The Aerodrome exhibition catalogue: a review
By Andrea Hricikova, Experience Arts Marketing Intern
Last week Ikon had the pleasure of opening a new exhibition The Aerodrome, dedicated to the memory of Michael Stanley and in honour of his work as a curator and gallery director. Working in the Communications Department, I was able to see the programming of the exhibition as well as being part of a private tour prior to the exhibition opening. After reading the exhibition catalogue I decided to write this review of both the exhibition and the catalogue. The exhibition itself is unusual as it asks the viewer to appreciate the work of artists, as well as celebrating the career of an influential figure in various art institutions. With that in mind it acknowledges not only the contributions artists offer to the developments of the arts, but crucially delivers a view that without art institutions and important figures in the art industry that artistic development would not be made possible.
The fully illustrated exhibition catalogue, co-published between Ikon Gallery and Modern Art Oxford, features essays by artists David Austen, George Shaw, Carrie Stanley and Ikon’s Director Jonathan Watkins, celebrates the work of Michael Stanley in much the same way as the exhibition itself. Published prior to the opening of the exhibition, it too offers a retrospective of developments in the arts which Michael Stanley has facilitated, as well as an explanation and in-depth understanding of each artists’ work. Essays published in the exhibition catalogue are stimulating for both academics and regular art enthusiasts; being well-written they introduce the exhibition in a straightforward manner and do not demand too much art historical knowledge from the reader. Each essay is divergent, in that they all deepen our understanding of the elaborate body of work Michael Stanley undertook during his career, as well as revealing more on the exhibition itself. Simply put these essays, each in their distinctive way, enable us to grasp the themes of the exhibition as well as the development of contemporary art itself. Furthermore, all essays integrate literature especially via the book of The Aerodrome that influenced the exhibition, offering us a perspective of how art is influenced by various practices blending into one another.
Another interesting element of this exhibition catalogue is how it describes public and private art, with focus on Michael Stanley’s commitment to displaying contemporary art in non-traditional exhibition spaces, as highlighted in Jonathan Watkins’ essay Nothing’s fixed, in this place. A good example of this is Keith Wilson’s The Puddle, now permanently exhibited in front of the entrance of the gallery, and likewise Linder Sterling’s The Salt Shrine. Both works combine elements of private adoration for object or a thought, yet by exhibiting them in non-traditional exhibition places they bring these private notions into the public sphere. Similarly, they act as a vehicle for connecting art with wider and more unconventional audiences. As the boundaries between public and private spaces for displaying art are erased and artworks intersect between different art historical canons and mediums, more enduring appreciation for the arts becomes apparent, as well as more comprehensive relationships between art and audiences.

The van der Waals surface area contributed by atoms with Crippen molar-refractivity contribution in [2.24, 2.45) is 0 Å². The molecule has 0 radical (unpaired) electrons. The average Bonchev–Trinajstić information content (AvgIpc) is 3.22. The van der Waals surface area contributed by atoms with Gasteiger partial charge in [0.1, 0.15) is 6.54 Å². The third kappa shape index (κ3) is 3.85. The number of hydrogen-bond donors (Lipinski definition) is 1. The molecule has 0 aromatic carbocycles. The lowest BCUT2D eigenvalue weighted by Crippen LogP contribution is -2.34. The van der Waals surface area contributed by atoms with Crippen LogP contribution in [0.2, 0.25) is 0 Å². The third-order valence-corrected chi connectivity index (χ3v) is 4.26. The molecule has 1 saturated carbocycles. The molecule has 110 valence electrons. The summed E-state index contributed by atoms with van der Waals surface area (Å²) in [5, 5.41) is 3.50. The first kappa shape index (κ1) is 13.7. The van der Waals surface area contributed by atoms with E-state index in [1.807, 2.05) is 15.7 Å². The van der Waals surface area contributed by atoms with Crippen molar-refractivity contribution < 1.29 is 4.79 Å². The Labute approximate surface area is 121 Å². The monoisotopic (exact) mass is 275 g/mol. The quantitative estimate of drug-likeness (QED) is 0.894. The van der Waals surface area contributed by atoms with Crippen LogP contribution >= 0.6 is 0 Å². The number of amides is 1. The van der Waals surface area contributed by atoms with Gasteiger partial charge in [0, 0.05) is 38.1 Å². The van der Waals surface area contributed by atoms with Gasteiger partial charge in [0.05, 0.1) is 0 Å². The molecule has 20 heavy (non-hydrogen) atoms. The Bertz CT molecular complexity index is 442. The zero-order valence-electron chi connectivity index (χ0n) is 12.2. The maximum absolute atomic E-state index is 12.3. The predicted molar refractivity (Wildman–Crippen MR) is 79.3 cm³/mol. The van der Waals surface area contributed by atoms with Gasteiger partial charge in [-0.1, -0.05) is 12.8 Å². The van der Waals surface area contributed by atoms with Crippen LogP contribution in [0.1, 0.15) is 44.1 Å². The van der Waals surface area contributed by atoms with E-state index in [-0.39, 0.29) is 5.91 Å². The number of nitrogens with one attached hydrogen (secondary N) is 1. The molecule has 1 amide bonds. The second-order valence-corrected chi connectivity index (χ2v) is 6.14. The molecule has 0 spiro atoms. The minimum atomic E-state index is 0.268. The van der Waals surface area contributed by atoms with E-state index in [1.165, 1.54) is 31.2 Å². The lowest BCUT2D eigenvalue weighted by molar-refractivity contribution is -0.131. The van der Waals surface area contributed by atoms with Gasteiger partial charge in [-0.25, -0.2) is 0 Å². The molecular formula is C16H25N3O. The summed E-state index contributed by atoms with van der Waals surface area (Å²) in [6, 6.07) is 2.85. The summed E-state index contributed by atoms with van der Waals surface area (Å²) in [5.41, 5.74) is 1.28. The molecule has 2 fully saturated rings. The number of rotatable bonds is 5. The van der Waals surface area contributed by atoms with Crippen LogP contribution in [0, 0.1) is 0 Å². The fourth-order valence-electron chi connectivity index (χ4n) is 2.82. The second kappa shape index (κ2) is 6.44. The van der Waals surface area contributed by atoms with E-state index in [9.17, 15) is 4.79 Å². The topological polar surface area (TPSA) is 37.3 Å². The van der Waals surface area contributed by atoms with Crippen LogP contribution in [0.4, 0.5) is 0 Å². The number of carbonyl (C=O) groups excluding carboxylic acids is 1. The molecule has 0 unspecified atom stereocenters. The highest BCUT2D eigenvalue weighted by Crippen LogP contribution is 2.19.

In a similar way the catalogue differs from other Ikon exhibition catalogues in that it centres on the work of an art curator in a context where an artist would usually feature. It asks the reader to consider curators becoming artists within the process of creating an exhibition. Further, it reflects upon the idea that when artists are asked to create an exhibition, it breaks down the traditional depictions of how art should and can be displayed in an art gallery. Traditional time boundaries of how we think about art history are ‘erased’ with more contemporary work displayed alongside art historical canons, and work by artists such as John Constable and Graham Sunderland. The traditional understanding of art and curatorial practice is challenged in an essay by Jonathan Watkins, prompting us to think about art in a timeless spectrum of how different historical canons relate to one another.
Both the catalogue and exhibition, shed new light on how we should think about art whilst honouring Michael Stanley as a figurehead of this revolution. People who work in art institutions can sometimes be overlooked with the artists being front and centre. This exhibition catalogue celebrates a curator with an innovative vision to support new artistic practice, as he re-imagined how art could be acknowledged and supported by wider audiences in non-traditional settings. Finally, it discusses how we perceive art, undertake its display and perhaps it even contemplates upon the direction contemporary art is heading.
The Aerodrome is an exhibition dedicated to the memory of Michael Stanley, Curator of Ikon before becoming Director of Milton Keynes Gallery and then Modern Art Oxford, who died tragically in 2012. Co-curated with David Austen and George Shaw and structured loosely on Rex Warner’s 1941 wartime novel The Aerodrome, a book that made a great impression on Stanley, it includes many of the artists he worked with, all of whom held him in great affection and regarded him as one of their own. Exhibition continues until 8 September 2019 with free* entry and the gallery is open Tuesday to Sunday 11am-5pm.
*Please consider making a donation, Ikon is a registered charity and your support helps us with everything we do.
Images: The Aerodrome Catalogue, Langlands & Bell Frozen Sky (2000), Michael Sailstorfer Clouds Birmingham (2019), Keith Wilson Puddle (1999), Linder Sterling Salt Shrine (1997), Michael Craig Martin Untitled Chair (2009) and Untitled Shoe (2009), John Constable Study of Clouds (1822).